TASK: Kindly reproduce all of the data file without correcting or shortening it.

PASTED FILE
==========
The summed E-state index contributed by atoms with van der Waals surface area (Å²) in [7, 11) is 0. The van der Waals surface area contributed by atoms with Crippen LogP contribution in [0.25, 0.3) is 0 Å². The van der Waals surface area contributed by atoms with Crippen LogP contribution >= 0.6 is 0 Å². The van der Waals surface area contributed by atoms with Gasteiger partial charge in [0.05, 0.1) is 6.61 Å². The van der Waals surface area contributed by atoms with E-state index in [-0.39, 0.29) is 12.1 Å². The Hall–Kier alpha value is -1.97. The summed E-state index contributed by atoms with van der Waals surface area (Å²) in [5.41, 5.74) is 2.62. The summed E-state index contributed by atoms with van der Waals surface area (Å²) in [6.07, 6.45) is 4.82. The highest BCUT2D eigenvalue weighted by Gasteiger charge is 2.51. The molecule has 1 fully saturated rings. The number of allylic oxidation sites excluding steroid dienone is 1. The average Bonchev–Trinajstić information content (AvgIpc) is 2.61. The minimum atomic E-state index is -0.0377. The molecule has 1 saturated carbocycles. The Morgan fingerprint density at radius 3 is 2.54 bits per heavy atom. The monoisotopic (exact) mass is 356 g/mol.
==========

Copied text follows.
The summed E-state index contributed by atoms with van der Waals surface area (Å²) in [7, 11) is 0. The van der Waals surface area contributed by atoms with Crippen LogP contribution in [0.25, 0.3) is 0 Å². The van der Waals surface area contributed by atoms with Crippen LogP contribution >= 0.6 is 0 Å². The van der Waals surface area contributed by atoms with Gasteiger partial charge in [0.05, 0.1) is 6.61 Å². The van der Waals surface area contributed by atoms with E-state index in [-0.39, 0.29) is 12.1 Å². The Hall–Kier alpha value is -1.97. The summed E-state index contributed by atoms with van der Waals surface area (Å²) in [5.41, 5.74) is 2.62. The summed E-state index contributed by atoms with van der Waals surface area (Å²) in [6.07, 6.45) is 4.82. The highest BCUT2D eigenvalue weighted by Gasteiger charge is 2.51. The molecule has 1 fully saturated rings. The number of allylic oxidation sites excluding steroid dienone is 1. The average Bonchev–Trinajstić information content (AvgIpc) is 2.61. The minimum atomic E-state index is -0.0377. The molecule has 1 saturated carbocycles. The Morgan fingerprint density at radius 3 is 2.54 bits per heavy atom. The monoisotopic (exact) mass is 356 g/mol.